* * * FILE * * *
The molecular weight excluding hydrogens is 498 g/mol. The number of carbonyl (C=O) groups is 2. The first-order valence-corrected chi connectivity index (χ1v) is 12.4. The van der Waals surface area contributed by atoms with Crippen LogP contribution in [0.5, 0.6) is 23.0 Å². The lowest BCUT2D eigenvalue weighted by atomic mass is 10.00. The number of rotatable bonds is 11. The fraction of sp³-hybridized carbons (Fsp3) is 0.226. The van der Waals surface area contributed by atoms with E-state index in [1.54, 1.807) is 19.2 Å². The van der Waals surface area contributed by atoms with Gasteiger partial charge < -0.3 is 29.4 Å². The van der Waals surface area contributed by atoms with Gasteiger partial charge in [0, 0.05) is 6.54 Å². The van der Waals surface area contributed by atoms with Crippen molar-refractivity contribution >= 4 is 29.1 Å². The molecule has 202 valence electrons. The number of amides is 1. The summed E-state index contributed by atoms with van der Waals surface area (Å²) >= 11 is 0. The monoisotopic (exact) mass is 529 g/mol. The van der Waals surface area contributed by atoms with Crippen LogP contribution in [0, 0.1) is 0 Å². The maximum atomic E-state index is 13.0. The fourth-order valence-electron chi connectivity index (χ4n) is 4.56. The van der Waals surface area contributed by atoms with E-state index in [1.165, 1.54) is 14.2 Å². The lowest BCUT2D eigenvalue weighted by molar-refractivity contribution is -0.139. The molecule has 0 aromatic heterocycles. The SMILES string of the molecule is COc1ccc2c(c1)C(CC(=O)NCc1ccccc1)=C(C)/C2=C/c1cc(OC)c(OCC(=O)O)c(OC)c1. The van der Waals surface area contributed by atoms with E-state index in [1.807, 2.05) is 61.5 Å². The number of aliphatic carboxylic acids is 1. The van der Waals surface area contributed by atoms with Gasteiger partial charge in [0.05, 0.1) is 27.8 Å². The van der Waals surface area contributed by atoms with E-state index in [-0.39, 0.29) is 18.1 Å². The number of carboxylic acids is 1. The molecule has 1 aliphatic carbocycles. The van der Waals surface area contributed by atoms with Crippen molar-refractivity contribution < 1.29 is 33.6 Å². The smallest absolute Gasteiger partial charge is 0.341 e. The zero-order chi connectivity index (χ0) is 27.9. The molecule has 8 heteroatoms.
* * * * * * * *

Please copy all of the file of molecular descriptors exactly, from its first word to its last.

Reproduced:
The molecular weight excluding hydrogens is 498 g/mol. The number of carbonyl (C=O) groups is 2. The first-order valence-corrected chi connectivity index (χ1v) is 12.4. The van der Waals surface area contributed by atoms with Crippen LogP contribution in [0.5, 0.6) is 23.0 Å². The lowest BCUT2D eigenvalue weighted by atomic mass is 10.00. The number of rotatable bonds is 11. The fraction of sp³-hybridized carbons (Fsp3) is 0.226. The van der Waals surface area contributed by atoms with E-state index in [1.54, 1.807) is 19.2 Å². The van der Waals surface area contributed by atoms with Gasteiger partial charge < -0.3 is 29.4 Å². The van der Waals surface area contributed by atoms with Gasteiger partial charge in [0, 0.05) is 6.54 Å². The van der Waals surface area contributed by atoms with Crippen molar-refractivity contribution >= 4 is 29.1 Å². The molecule has 202 valence electrons. The number of amides is 1. The summed E-state index contributed by atoms with van der Waals surface area (Å²) >= 11 is 0. The monoisotopic (exact) mass is 529 g/mol. The van der Waals surface area contributed by atoms with Crippen LogP contribution in [0, 0.1) is 0 Å². The maximum atomic E-state index is 13.0. The fourth-order valence-electron chi connectivity index (χ4n) is 4.56. The van der Waals surface area contributed by atoms with E-state index in [1.165, 1.54) is 14.2 Å². The lowest BCUT2D eigenvalue weighted by molar-refractivity contribution is -0.139. The molecule has 0 aromatic heterocycles. The SMILES string of the molecule is COc1ccc2c(c1)C(CC(=O)NCc1ccccc1)=C(C)/C2=C/c1cc(OC)c(OCC(=O)O)c(OC)c1. The van der Waals surface area contributed by atoms with E-state index in [1.807, 2.05) is 61.5 Å². The number of aliphatic carboxylic acids is 1. The van der Waals surface area contributed by atoms with Gasteiger partial charge in [0.05, 0.1) is 27.8 Å². The van der Waals surface area contributed by atoms with E-state index in [-0.39, 0.29) is 18.1 Å². The number of carboxylic acids is 1. The molecule has 1 aliphatic carbocycles. The van der Waals surface area contributed by atoms with Crippen molar-refractivity contribution < 1.29 is 33.6 Å². The smallest absolute Gasteiger partial charge is 0.341 e. The zero-order chi connectivity index (χ0) is 27.9. The molecule has 8 heteroatoms.